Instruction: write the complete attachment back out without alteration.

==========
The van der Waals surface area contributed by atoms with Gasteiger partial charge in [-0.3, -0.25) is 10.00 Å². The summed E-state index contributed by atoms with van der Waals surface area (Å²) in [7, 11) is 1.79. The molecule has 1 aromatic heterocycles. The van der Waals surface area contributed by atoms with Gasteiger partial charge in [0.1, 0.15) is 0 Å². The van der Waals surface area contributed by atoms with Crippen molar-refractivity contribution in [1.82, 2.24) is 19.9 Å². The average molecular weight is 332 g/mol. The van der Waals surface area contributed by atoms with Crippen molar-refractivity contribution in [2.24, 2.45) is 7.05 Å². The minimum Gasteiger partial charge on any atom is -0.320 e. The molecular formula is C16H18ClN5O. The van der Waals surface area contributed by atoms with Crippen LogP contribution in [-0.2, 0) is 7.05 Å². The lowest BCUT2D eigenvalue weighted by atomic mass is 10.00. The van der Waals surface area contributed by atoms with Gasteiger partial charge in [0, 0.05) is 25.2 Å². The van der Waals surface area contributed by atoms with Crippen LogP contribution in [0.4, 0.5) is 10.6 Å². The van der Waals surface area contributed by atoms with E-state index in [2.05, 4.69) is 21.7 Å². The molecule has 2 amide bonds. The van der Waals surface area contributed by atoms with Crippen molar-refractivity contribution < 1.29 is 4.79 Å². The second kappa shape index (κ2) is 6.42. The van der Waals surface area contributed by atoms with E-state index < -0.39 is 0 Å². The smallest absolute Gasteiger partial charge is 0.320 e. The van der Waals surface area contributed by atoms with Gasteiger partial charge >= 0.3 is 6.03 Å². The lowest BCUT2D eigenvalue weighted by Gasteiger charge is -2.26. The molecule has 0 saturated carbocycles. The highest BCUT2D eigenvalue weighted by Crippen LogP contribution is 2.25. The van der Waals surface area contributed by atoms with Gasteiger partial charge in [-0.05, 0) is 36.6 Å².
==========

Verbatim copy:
The van der Waals surface area contributed by atoms with Gasteiger partial charge in [-0.3, -0.25) is 10.00 Å². The summed E-state index contributed by atoms with van der Waals surface area (Å²) in [7, 11) is 1.79. The molecule has 1 aromatic heterocycles. The van der Waals surface area contributed by atoms with Gasteiger partial charge in [0.1, 0.15) is 0 Å². The van der Waals surface area contributed by atoms with Crippen molar-refractivity contribution in [1.82, 2.24) is 19.9 Å². The average molecular weight is 332 g/mol. The van der Waals surface area contributed by atoms with Crippen molar-refractivity contribution in [2.24, 2.45) is 7.05 Å². The minimum Gasteiger partial charge on any atom is -0.320 e. The molecular formula is C16H18ClN5O. The van der Waals surface area contributed by atoms with Crippen LogP contribution in [-0.2, 0) is 7.05 Å². The lowest BCUT2D eigenvalue weighted by atomic mass is 10.00. The van der Waals surface area contributed by atoms with Gasteiger partial charge in [0, 0.05) is 25.2 Å². The van der Waals surface area contributed by atoms with Crippen LogP contribution in [0.4, 0.5) is 10.6 Å². The van der Waals surface area contributed by atoms with E-state index in [2.05, 4.69) is 21.7 Å². The molecule has 2 amide bonds. The van der Waals surface area contributed by atoms with Crippen molar-refractivity contribution < 1.29 is 4.79 Å². The second kappa shape index (κ2) is 6.42. The van der Waals surface area contributed by atoms with E-state index < -0.39 is 0 Å². The smallest absolute Gasteiger partial charge is 0.320 e. The van der Waals surface area contributed by atoms with Gasteiger partial charge >= 0.3 is 6.03 Å². The lowest BCUT2D eigenvalue weighted by Gasteiger charge is -2.26. The molecule has 0 saturated carbocycles. The highest BCUT2D eigenvalue weighted by Crippen LogP contribution is 2.25. The van der Waals surface area contributed by atoms with Gasteiger partial charge in [-0.05, 0) is 36.6 Å².